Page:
• Try nighttime guards: If thumb-sucking persists during sleep, explore thumb and finger guards made of materials like hard plastic, soft silicone, or cotton. These guards can be used exclusively during sleep to prevent thumb-sucking without resorting to harsh measures.

    Use caution with extreme measures: Exercise caution with methods like nail polish, mittens taped around the hand, or casting fingers. While they may temporarily deter thumb-sucking, they may not address the root cause. Understanding your child's behavior is key to long-term success in overcoming thumb-sucking habits. Focus on holistic, gentle approaches that prioritize your child's emotional well-being throughout the weaning journey.

    A Parenting Dialogue: How Do I Stop My Child Thumb-Sucking?

    The Bottom Line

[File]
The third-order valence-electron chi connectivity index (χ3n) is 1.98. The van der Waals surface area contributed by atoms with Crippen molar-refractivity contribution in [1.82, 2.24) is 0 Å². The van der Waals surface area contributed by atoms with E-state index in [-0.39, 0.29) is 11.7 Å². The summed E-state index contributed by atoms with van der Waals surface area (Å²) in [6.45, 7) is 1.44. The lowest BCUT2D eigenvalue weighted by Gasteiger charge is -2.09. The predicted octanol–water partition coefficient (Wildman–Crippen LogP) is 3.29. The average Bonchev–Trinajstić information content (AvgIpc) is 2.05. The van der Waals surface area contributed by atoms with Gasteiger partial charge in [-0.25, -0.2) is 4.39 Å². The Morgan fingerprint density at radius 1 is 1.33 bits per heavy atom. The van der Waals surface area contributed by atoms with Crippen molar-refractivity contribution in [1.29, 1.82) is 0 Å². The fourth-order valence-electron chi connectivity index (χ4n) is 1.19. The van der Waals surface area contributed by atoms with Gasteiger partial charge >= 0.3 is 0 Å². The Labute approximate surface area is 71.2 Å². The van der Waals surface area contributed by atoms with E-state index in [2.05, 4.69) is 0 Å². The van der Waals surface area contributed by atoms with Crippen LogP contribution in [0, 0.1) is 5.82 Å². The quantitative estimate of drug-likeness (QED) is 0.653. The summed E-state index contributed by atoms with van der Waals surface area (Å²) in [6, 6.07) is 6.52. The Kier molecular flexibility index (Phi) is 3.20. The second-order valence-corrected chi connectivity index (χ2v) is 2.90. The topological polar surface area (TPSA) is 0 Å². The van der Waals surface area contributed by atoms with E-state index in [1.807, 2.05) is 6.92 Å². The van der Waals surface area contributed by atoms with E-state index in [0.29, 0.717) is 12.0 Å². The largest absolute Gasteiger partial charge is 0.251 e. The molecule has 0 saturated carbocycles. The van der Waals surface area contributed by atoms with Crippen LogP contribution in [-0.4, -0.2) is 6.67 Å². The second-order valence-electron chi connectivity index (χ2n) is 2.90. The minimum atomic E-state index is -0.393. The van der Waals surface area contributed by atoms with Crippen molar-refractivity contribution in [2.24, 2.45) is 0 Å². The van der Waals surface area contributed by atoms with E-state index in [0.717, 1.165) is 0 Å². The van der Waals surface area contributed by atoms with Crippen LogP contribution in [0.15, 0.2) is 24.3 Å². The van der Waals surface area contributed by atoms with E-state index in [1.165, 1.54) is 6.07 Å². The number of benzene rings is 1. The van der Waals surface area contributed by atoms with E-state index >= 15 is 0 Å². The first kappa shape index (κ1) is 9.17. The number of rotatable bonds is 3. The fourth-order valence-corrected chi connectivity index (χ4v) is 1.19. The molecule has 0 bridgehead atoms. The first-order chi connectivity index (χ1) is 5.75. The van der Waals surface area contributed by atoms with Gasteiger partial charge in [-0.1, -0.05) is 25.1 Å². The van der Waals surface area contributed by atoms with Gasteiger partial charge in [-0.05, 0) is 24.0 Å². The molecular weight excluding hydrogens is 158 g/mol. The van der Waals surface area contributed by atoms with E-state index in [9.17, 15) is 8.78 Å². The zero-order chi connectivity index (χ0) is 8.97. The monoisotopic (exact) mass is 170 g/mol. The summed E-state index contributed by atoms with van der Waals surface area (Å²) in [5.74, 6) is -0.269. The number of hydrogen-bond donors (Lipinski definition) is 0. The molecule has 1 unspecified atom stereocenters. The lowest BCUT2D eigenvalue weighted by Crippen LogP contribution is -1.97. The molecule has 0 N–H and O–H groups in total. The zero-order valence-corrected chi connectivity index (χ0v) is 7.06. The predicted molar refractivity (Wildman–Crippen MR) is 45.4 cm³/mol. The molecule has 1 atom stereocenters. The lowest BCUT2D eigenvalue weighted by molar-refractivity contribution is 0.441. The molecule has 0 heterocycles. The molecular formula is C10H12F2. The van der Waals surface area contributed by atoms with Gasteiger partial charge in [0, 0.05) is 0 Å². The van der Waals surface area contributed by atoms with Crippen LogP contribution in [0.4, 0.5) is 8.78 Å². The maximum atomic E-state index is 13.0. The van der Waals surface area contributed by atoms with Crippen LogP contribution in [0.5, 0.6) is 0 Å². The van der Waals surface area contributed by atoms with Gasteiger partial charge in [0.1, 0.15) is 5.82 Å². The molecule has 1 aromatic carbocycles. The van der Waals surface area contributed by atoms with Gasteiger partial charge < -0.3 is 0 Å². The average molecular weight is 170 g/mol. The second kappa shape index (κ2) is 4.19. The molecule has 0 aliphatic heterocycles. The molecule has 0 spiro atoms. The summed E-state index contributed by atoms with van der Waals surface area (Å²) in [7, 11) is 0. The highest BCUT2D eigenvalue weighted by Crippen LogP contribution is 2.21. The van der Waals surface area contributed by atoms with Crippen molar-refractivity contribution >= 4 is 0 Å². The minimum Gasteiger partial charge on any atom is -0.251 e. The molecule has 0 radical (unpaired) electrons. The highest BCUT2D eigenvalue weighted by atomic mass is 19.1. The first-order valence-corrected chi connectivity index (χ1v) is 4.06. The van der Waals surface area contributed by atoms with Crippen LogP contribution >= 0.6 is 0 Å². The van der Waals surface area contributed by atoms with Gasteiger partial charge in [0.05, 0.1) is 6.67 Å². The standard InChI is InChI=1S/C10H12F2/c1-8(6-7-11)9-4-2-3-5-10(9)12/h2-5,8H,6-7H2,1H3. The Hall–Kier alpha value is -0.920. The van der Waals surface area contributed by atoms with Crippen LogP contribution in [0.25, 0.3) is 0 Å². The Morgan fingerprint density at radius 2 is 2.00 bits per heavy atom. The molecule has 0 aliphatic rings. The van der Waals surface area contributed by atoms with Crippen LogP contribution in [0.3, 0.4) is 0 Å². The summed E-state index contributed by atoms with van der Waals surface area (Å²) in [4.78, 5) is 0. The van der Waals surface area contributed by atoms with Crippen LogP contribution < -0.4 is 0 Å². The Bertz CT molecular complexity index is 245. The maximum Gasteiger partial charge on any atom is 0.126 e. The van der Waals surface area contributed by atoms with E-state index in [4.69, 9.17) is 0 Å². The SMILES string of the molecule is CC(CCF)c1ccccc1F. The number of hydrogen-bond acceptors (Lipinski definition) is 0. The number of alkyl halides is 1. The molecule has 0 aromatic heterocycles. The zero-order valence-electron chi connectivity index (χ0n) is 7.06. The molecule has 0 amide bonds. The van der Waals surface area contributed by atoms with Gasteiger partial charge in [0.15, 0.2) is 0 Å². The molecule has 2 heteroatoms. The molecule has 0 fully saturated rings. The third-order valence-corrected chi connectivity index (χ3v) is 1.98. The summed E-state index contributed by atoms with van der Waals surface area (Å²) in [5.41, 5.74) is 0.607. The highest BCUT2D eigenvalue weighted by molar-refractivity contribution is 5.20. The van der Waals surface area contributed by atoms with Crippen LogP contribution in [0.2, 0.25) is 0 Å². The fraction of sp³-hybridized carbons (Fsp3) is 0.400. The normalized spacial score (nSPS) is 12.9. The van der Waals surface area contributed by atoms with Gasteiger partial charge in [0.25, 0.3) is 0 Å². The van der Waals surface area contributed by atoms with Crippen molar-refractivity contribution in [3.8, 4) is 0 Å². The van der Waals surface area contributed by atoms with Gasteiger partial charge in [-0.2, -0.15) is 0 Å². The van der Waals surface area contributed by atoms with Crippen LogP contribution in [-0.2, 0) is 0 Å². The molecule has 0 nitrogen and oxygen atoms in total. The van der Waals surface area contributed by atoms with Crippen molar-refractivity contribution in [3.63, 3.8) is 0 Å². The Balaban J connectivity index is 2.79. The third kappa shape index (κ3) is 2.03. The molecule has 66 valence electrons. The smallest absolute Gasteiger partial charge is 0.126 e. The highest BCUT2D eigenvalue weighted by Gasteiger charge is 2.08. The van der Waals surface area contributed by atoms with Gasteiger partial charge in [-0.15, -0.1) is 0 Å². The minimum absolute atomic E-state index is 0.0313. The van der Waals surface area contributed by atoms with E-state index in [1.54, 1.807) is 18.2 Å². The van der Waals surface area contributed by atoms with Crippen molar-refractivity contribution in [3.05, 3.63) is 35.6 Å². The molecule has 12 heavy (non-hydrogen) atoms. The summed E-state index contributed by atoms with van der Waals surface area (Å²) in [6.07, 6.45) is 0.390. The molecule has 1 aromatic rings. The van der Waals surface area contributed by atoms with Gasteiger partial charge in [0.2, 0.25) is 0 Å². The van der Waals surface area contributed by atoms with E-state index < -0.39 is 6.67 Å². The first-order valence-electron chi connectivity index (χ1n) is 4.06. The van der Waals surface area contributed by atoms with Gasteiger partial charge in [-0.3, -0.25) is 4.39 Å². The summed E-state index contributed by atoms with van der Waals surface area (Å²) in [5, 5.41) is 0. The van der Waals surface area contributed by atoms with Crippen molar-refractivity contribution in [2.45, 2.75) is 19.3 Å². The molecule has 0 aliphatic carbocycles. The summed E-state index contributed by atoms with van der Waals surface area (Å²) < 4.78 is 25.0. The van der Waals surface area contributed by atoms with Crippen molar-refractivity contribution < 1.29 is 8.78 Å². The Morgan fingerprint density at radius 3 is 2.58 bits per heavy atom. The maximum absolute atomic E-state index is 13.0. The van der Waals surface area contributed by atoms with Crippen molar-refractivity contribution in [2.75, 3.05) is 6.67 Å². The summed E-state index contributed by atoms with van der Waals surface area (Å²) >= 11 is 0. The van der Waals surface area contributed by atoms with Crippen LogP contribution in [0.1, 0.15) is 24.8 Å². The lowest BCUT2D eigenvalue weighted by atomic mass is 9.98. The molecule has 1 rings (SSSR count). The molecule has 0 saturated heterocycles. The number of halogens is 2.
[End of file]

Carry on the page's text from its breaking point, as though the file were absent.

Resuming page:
In the process of weaning your child away from thumb-sucking, it's essential to embrace the uniqueness of each little individual. The diverse range of insights shared here by fellow parents, healthcare professionals, and therapists provides a toolkit for you to explore. Remember, there's no one-size-fits-all solution; what works wonders for one child might not for another. It's about trying different methods, observing what resonates with your child, and maintaining an open line of communication with your healthcare provider. So, whether it's positive reinforcement, creative sleep solutions, or a more holistic approach, the key is to be patient, adaptable, and understanding. Each child's journey is a personal one, and finding the right path involves a bit of trial, a bit of error, and a whole lot of love. If in doubt, your doctor is there to provide guidance and support tailored to your child's unique needs. Here's to embarking on this thumb-weaning adventure with flexibility, compassion, and the knowledge that you're doing your best for your little one.